Have you ever gone temporarily mad trying to book a multi-stop business trip only to hit the back button and lose everything? CoolHunting points us to AirTreks new TripPlanner, a Flash-based trip planning and pricing service that took 1/4 the time to pull up a 4-stop trip than a 1 stop at ahem… the other folks’ site. I cannot vouch for pricing but I’d pay $5 per trip just for the convenience of actually being able to work through what-if scenarios quickly.
<rant>While I’m at it, I want a flight pricing service that builds a calendar grid showing prices for the same flights on different days. Then you just pick and choose. Most of us by now know that Tuesday is normally the cheapest day of the week to fly, but if I’m flexible in my vacation planning. How about just giving me the info instead of making me cobble together a little spreadsheet of “what if” scenarios? What’s that you say, most people just suck it up and pay the higher prices to fly the days they want to? Damn. Does anyone else spend 2 hours trying to find the best deals?</rant>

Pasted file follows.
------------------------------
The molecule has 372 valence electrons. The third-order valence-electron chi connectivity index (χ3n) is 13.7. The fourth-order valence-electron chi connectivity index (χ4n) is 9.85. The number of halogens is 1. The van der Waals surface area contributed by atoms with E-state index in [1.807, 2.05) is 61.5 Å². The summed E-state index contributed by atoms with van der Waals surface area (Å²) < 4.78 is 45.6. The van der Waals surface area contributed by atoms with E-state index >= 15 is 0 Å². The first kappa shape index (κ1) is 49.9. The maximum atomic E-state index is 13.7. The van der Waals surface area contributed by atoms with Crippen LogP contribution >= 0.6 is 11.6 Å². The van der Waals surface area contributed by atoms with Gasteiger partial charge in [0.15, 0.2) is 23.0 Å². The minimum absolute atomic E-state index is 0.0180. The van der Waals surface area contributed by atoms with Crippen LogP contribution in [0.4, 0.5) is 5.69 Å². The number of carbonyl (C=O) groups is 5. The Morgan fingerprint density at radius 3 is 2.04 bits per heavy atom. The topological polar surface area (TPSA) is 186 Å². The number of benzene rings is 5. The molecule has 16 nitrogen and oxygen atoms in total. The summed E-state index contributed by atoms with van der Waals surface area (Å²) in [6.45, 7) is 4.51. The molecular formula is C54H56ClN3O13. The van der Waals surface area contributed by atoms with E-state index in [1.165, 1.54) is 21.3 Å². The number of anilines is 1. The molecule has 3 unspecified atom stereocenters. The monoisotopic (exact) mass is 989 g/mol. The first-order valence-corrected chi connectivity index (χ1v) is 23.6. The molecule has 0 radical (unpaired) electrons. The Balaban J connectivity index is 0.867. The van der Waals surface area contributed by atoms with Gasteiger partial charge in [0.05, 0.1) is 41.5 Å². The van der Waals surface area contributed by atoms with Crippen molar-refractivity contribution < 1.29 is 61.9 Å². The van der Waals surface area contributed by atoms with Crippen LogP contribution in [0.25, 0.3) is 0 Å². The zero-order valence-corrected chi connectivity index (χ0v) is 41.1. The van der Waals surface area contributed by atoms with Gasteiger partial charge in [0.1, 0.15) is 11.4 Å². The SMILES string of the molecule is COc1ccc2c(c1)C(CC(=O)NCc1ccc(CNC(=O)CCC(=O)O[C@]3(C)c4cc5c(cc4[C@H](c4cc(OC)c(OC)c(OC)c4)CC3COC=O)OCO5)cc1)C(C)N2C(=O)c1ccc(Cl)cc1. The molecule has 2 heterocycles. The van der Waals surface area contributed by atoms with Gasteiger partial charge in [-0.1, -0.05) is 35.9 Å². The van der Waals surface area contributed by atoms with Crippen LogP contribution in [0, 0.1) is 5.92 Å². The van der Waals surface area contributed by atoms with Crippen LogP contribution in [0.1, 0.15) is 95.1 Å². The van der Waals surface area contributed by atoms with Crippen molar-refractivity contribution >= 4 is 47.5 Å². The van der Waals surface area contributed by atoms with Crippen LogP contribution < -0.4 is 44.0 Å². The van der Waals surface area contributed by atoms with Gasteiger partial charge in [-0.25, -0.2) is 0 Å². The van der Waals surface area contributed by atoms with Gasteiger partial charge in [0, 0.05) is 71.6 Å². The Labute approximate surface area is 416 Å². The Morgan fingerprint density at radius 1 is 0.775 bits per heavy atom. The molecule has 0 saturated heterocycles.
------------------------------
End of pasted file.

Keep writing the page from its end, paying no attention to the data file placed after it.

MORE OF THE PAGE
5 responses to “AirTrek”
United used to have a Win32 client that would do this. You could specify how flexible you were on the outbounad and the return and it would calculate all the combinations to give you the lowest fare. They of course dropped these features when they went to the web…
Travelocity has a new +/- matrix that is very promising. The only problem is that it’s a bit buggy — I’ve found that the prices shown in the matrix don’t always jive with the actual prices with the flights. But it’s the right idea…
Two of the best sites I’ve used for the price/day matrix is America West’s Low Fare Finder (www.americawest.com) and Air Canada (http://www.aircanada.com). They both give a break down of fares for dates +/- a few days of the dates you searched for.
Thanks guys- I’ll have to check these out.
Great post. Thanks for sharing this information they are very useful.